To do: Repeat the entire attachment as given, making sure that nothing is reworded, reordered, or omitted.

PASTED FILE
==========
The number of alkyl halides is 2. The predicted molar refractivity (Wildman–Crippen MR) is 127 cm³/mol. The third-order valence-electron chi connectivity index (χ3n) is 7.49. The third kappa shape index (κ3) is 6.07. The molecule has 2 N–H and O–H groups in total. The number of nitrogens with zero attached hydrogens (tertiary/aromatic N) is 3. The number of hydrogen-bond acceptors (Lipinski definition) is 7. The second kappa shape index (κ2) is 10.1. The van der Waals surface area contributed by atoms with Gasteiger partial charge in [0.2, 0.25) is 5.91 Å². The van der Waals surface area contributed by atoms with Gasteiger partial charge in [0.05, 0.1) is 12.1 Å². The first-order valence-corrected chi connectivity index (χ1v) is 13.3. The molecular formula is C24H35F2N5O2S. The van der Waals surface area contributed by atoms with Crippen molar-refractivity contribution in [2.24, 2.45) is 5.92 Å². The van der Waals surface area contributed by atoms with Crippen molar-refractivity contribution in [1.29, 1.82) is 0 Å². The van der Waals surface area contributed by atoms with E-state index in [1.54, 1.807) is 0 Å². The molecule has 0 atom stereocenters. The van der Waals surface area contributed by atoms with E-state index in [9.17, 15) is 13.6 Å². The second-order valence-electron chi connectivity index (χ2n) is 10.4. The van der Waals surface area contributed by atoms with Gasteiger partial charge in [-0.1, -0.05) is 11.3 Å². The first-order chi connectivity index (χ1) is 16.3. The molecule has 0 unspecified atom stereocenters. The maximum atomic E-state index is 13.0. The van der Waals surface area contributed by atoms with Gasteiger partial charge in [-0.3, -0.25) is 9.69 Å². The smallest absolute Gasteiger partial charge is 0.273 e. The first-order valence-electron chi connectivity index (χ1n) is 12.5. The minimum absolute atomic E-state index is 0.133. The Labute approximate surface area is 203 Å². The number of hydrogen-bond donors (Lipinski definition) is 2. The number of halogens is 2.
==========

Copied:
The number of alkyl halides is 2. The predicted molar refractivity (Wildman–Crippen MR) is 127 cm³/mol. The third-order valence-electron chi connectivity index (χ3n) is 7.49. The third kappa shape index (κ3) is 6.07. The molecule has 2 N–H and O–H groups in total. The number of nitrogens with zero attached hydrogens (tertiary/aromatic N) is 3. The number of hydrogen-bond acceptors (Lipinski definition) is 7. The second kappa shape index (κ2) is 10.1. The van der Waals surface area contributed by atoms with Gasteiger partial charge in [0.2, 0.25) is 5.91 Å². The van der Waals surface area contributed by atoms with Gasteiger partial charge in [0.05, 0.1) is 12.1 Å². The first-order valence-corrected chi connectivity index (χ1v) is 13.3. The molecular formula is C24H35F2N5O2S. The van der Waals surface area contributed by atoms with Crippen molar-refractivity contribution in [2.24, 2.45) is 5.92 Å². The van der Waals surface area contributed by atoms with Crippen molar-refractivity contribution in [1.29, 1.82) is 0 Å². The van der Waals surface area contributed by atoms with E-state index in [1.54, 1.807) is 0 Å². The molecule has 0 atom stereocenters. The van der Waals surface area contributed by atoms with E-state index in [9.17, 15) is 13.6 Å². The second-order valence-electron chi connectivity index (χ2n) is 10.4. The van der Waals surface area contributed by atoms with Gasteiger partial charge in [-0.1, -0.05) is 11.3 Å². The first-order chi connectivity index (χ1) is 16.3. The molecule has 0 unspecified atom stereocenters. The maximum atomic E-state index is 13.0. The van der Waals surface area contributed by atoms with Gasteiger partial charge in [-0.3, -0.25) is 9.69 Å². The smallest absolute Gasteiger partial charge is 0.273 e. The first-order valence-electron chi connectivity index (χ1n) is 12.5. The minimum absolute atomic E-state index is 0.133. The Labute approximate surface area is 203 Å². The number of hydrogen-bond donors (Lipinski definition) is 2. The number of halogens is 2.